Tuesday, November 9, 2010

Dragons Through the Ages

One of the most common creatures to encounter in the realm of fantasy, whether it's in a book, a movie, or in a country's legends or myths, is the dragon. Almost every culture that exists on this planet has a dragon of some sort. Sometimes they're large, winged reptiles that eat damsels and fight knights, other times they're protectors of nature and symbols of power. The question that I'm going to answer is: What is it about dragons that makes them so popular?
To answer this question, we must look back through the history of the dragon. The earliest cultures told stories of large, snakelike creatures that were said to be the bringer of storms and thunder. The Greeks called these creatures draco (which translates into English as dragon). Oftentimes they would be guarding treasure or something extremely valuable which the local town or village would be in desperate need of. Usually the legends would have some hero rise up to face and slay the beast (occasionally at the cost of their own life). These tales are common in stories from medieval Europe, but they have their origins in Greek and Babylonian folklore. To these people, the dragon would symbolize something terrible that held the promise of wealth once the big nasty reptile was out of the way.
Not every culture viewed dragons in such a way. In Asian cultures (particularly China and Japan) the dragon was worshiped oftentimes as a diety that would bring rain in times of drought. They still maintained the serpentine look, but this time they had clawed feet (varying from 5 to 3). The people of China believe that dragons are a sign of good luck, and still honor the dragon by having dragons in their new year celebrations. Never once did these creatures seek to eat anyone, and this may be the reason why they have survived into modern times.
Dragons are also mentioned in the Bible, but this time they are portrayed once again as vile, evil creatures. The bible often uses the word dragon to describe the Devil or something fierce. It is very possible that since these were large, scary creatures, their name was used to try and make people fear that which was evil a lot more than they did before. That belief carried on over to medieval times, where dragons began to take on the form of large winged reptiles breathing fire and threatening to eat princesses and damsels in distress.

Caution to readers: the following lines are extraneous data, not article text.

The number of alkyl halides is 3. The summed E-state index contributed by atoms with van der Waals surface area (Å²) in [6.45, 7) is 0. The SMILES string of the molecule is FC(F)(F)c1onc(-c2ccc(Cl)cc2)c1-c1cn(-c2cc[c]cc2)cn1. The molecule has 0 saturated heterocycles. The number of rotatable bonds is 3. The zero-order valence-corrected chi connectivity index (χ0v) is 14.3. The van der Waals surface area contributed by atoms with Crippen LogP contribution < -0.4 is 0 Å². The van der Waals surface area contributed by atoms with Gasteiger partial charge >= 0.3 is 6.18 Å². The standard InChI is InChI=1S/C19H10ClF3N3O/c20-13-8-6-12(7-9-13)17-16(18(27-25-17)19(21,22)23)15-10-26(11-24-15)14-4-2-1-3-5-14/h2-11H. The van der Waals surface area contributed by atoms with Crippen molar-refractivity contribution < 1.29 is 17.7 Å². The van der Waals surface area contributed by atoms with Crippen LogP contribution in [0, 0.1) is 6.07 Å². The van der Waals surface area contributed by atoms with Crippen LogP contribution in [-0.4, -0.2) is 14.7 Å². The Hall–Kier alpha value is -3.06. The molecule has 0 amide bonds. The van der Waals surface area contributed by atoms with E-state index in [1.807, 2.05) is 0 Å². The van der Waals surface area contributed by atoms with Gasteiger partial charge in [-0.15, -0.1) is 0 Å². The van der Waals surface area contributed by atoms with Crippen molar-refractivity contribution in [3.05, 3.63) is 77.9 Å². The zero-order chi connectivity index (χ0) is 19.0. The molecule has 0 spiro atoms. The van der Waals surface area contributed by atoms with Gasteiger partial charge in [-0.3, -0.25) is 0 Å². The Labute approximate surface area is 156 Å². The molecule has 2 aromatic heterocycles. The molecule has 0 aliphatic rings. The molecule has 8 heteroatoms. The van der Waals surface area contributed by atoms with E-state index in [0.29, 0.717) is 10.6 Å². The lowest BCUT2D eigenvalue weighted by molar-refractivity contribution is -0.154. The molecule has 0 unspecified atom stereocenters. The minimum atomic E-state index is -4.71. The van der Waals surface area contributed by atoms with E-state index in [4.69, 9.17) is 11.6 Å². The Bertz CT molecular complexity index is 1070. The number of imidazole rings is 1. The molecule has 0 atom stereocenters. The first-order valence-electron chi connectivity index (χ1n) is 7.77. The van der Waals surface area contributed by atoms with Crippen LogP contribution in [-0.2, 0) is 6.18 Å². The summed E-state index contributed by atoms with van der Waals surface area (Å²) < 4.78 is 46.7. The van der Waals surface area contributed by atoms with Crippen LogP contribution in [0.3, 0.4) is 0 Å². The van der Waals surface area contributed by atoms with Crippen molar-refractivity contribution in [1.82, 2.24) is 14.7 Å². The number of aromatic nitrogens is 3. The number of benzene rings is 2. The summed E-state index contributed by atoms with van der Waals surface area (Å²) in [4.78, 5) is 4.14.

Today our depictions of dragons are similar, but sometimes they vary. Most often in these times artists, movie makers, and writers describe dragons as large dinosaur-like creatures with bat wings breathing fire (although the Chinese still hold true to their ancestral depiction of the dragon). However, now dragons are more than just large monsters that guard treasure and eat people. Authors have written dragons to be helpful companions to humans and work with them to protect the innocent (the common depictions of these are found in the Dragonriders of Pern series and the Inheritance Cycle). Video games make them large, hard-to-beat bosses that if not stopped could destroy the land. Sometimes the dragons have the power to speak, other times they don't. They can either be made lovable characters for children (like Elliot in Pete's Dragon or in Dragontales) or hideous scary creatures (like in Reign of Fire and the Harry Potter series). One thing is for sure: It is very hard not to find a dragon somewhere in the world.
So, in conclusion, what is it about dragons that has made them so popular? They have existed in almost every culture across the globe, they are large and intimidating, they can breathe fire, and they seem to be unstoppable. My guess is that the reason dragons are so popular is that they are something the entire world can identify in the world of fantasy.

1 comment:

  1. Strange isn't it how we tend to make creatures that were once viewed as monsters into soft, cuddly, helpful creatures. Even vampires that were once feared are now seen as superheroes. Same with witches, dragons, ghosts. Not saying it is bad, just pointing out that it is an odd trend. Then we have to make new monsters that are scary because the old ones are too friendly now to be scary.